“We will be glad about each and every step that this new government will take for the wellbeing of the multi-ethnic Georgian society. We also know that fundamental differences exist between us; our views about what should be the vector of Georgia’s development are profoundly different; but even over these issue we should try to reduce these differences if possible; if not possible, our opposing approach should be made in a very constructive manner. We won’t be happy with any failure of Georgia’s new government,” Saakashvili said.

“That’s our vision; we can’t be in the opposition to our own homeland; we can be in the opposition to another political force, which will be a very healthy process first of all for this very same political force, which will have majority in the Georgian Parliament.”

“The idea of National Movement is relevant as never because; this idea is based on the establishment of the Georgian statehood – we have achieved unimaginable progress in this regard in recent years; this idea is based on rebuilding… and on wellbeing of each and every family – much still remains to be done in this regard; I would not say that we have accomplished in any of these directions; we had progress in all of these directions, but it was only start of the beginning.”

“We would like the next government to continue it, but no matter how the new government acts, the Georgian people will definitely continue it and we will be a very important part of this continuation,” he said.

He said that the UNM needed “new people, renewal and new blood and added that Vano Merabishvili with his “very good managerial experience” was a good choice for the post of the party’s secretary general.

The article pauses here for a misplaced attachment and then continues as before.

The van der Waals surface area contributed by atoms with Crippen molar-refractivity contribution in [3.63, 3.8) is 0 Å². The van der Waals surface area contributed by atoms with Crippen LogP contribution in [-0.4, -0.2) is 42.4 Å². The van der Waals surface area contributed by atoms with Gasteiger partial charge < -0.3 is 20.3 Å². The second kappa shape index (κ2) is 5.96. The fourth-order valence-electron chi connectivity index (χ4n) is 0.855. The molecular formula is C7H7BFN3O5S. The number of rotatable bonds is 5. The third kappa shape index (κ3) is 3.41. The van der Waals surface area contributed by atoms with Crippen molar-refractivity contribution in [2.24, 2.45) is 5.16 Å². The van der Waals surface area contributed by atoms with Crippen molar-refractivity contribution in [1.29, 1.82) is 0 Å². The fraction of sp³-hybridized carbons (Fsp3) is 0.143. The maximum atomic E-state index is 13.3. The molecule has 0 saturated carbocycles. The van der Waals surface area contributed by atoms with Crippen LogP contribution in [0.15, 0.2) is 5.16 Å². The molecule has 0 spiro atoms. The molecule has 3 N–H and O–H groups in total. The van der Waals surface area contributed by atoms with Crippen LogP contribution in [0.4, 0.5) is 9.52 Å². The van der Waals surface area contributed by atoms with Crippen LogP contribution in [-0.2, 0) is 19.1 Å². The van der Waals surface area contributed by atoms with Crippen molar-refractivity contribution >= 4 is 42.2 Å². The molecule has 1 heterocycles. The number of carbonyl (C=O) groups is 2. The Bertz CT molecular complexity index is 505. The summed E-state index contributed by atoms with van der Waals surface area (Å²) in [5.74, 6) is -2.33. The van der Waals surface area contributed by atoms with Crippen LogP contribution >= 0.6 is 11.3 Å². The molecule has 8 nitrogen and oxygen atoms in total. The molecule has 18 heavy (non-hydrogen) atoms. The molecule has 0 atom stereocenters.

“We are the organization based on ideas, not on personalities, because specific persons will come and go. We want many new [people] to come in order to keep these ideas alive,” he said.

Later on October 15 Merabishvili was interviewed by the Rustavi 2 TV during which the acting PM said that thorough analysis of reason behind UNM’s defeat in the elections would take place “in order not to repeat the same mistakes” in the future.

Asked whether the prison abuse scandal caused UNM’s defeat, Merabishvili responded: “Not only that. I think there were many other circumstances too. But today it is still difficult to make a precise analysis.”

Some of the Georgian Dream representatives have said recently that they would try to attract support of UNM’s elected MPs to endorse such bills that require votes from two-third of parliament member. Georgian Dream falls 15 MPs short of 100, required for endorsing constitutional amendments.

When asked how real it was that UNM might loss seats in the parliament at the expense of some of its members switching sides to the Georgian Dream, Merabishvili responded: “I am sure that absolute majority of [UNM members] who won seats in the Parliament will remain committed to those principles under which they ran in the elections, regardless of any potential pressure that may be exerted on them.”

“I hope that the new authorities will have enough prudence not to exert pressure on lawmakers,” he said.

Merabishvili also said that UNM would set “new standards” in the Georgian politics for cooperation between the opposition and the authorities over the issues where their opinions concur and would also “set new standards for constructiveness” in polemics over the issues which are source of disagreement.